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Publication numberUS8143740 B1
Publication typeGrant
Application numberUS 12/370,452
Publication dateMar 27, 2012
Filing dateFeb 12, 2009
Priority dateFeb 12, 2009
Publication number12370452, 370452, US 8143740 B1, US 8143740B1, US-B1-8143740, US8143740 B1, US8143740B1
InventorsLarry W. Simnacher
Original AssigneeSimnacher Larry W
Export CitationBiBTeX, EndNote, RefMan
External Links: USPTO, USPTO Assignment, Espacenet
Apparatus for storing and using wind energy
US 8143740 B1
Abstract
An apparatus for storing and using wind energy has a hub, blades extending radially outwardly from the hub, a shaft interconnected to the hub, a generator connected to the shaft, a first coupler for coupling and decoupling the shaft from the hub, a first tank having an inlet and an outlet, a second tank having an inlet and an outlet, a line connecting the first tank and the second tank, a second coupler for coupling and decoupling the shaft from the line, an elevated reservoir having a first discharge port and a second discharge port, a base reservoir having a first receiver port and a second receiver port, a pump for pumping a fluid from the base reservoir to the elevated reservoir, a transmission interconnected to the shaft between the line and the generator, and a sheave positioned on a side of the transmission opposite the shaft.
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Claims(20)
1. An apparatus for storing and using wind energy comprising:
a hub;
a plurality of blades extending radially outwardly from said hub;
a shaft interconnected to said hub;
a generator connected to said shaft, said shaft extending through said generator, said shaft extending outwardly of an end of said generator opposite said hub;
a first coupling means for coupling and decoupling said shaft from said hub, said first coupling means positioned between said shaft and said hub;
a first tank having an inlet and an outlet;
a second tank having an inlet and an outlet;
a line connecting said first tank and said second tank, said line being interconnected to said shaft, each of said first and second tanks being movable between an upper position and a lower position, said first tank being in said upper position when said second tank is in said lower position, said second tank being in said upper position when said first tank is in said lower position;
a second coupling means for coupling and decoupling said shaft from said line, said second coupling means positioned between said shaft and said first and second tanks;
an elevated reservoir having a first discharge port and a second discharge port, said first discharge port being connected to said inlet of said first tank when said first tank is in said upper position, said second discharge port being connected to said inlet of said second tank when said second tank is in said upper position;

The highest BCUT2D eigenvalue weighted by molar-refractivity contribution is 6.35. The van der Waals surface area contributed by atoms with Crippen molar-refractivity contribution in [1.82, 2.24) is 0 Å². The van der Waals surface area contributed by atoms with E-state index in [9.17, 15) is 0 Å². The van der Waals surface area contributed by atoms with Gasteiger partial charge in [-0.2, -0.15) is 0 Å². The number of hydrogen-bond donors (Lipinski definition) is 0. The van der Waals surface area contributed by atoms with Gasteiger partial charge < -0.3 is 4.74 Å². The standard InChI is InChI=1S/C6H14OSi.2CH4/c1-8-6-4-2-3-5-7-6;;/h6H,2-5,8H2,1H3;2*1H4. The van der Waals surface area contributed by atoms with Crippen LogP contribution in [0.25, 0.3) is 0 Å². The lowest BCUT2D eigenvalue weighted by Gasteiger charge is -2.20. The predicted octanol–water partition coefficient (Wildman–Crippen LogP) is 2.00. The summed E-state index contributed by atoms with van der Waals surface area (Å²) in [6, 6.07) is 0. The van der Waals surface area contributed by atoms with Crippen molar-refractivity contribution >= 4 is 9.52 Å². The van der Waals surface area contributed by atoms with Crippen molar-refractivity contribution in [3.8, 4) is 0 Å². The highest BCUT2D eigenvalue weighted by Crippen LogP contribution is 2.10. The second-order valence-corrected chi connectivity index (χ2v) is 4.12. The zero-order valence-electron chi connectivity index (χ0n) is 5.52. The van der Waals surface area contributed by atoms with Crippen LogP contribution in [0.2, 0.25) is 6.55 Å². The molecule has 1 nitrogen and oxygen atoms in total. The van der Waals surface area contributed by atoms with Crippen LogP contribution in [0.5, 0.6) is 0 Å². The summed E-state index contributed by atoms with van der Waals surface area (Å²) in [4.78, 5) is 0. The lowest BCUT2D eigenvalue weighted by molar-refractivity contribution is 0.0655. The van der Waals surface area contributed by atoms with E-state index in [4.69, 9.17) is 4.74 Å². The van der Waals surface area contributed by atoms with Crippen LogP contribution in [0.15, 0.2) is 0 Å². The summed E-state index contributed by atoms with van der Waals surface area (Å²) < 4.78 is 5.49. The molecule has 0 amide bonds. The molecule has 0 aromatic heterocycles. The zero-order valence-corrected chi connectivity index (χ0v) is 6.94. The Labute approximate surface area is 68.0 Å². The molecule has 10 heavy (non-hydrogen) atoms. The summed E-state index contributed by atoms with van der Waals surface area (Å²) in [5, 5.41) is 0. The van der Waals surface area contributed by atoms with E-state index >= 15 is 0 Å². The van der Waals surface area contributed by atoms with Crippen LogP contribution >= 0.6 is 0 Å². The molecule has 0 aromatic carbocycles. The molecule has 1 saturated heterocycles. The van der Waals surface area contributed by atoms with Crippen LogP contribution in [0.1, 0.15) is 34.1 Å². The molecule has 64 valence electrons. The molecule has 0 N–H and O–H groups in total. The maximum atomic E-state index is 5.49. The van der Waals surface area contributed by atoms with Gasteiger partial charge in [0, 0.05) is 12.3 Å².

a base reservoir having a first receiver port and a second receiver port, said first receiver port being connected to said outlet of said first tank when said first tank is in said lower position, said second receiver port being connected to said outlet of said second tank when said second tank is in said lower position; and
a pumping means for pumping a fluid from said base reservoir to said elevated reservoir, said pumping means being electrically connected to said generator.
2. The apparatus of claim 1, further comprising:
a transmission interconnected to said shaft between said line and said generator; and
a sheave positioned on a side of said transmission opposite said shaft, said line extending around said sheave.
3. The apparatus of claim 2, each of said first and second coupling means having a coupled position and a decoupled position, said first coupling means being in said coupled position when said second coupling means is in said decoupled position, said first coupling means being in said decoupled position when said second coupling means is in said coupled position.
4. The apparatus of claim 3, said first coupling means comprising:
a first member connected to said hub; and
a second member connected to said shaft, said first member and second member being in said coupled position when said plurality of blades and said hub rotate, said first member and said second member being in said decoupled position when said plurality of blades and said hub are stationary.
5. The apparatus of claim 3, said second coupling means being a clutch operatively connected to said transmission, said clutch being in said decoupled position when said plurality of blades and said hub rotate, said clutch being in said coupled position when said plurality of blades and said hub are stationary.
6. The apparatus of claim 3, further comprising:
a pipe connecting said base reservoir with said elevated reservoir, said pumping means for pumping the fluid through said pipe from said base reservoir to said elevated reservoir.
7. The apparatus of claim 6, said base reservoir comprising:
a first base reservoir;
a second base reservoir;
a first discharge station elevated above said first base reservoir, said first receiver port located on said first discharge station;
a second discharge station elevated above said second base reservoir, said second receiver port located on said second discharge station;
a first conduit connecting said first base reservoir and said first discharge station; and
a second conduit connecting said second base reservoir and said second discharge station.
8. The apparatus of claim 7, said pipe comprising:
a first pipe connecting said first base reservoir with said elevated reservoir; and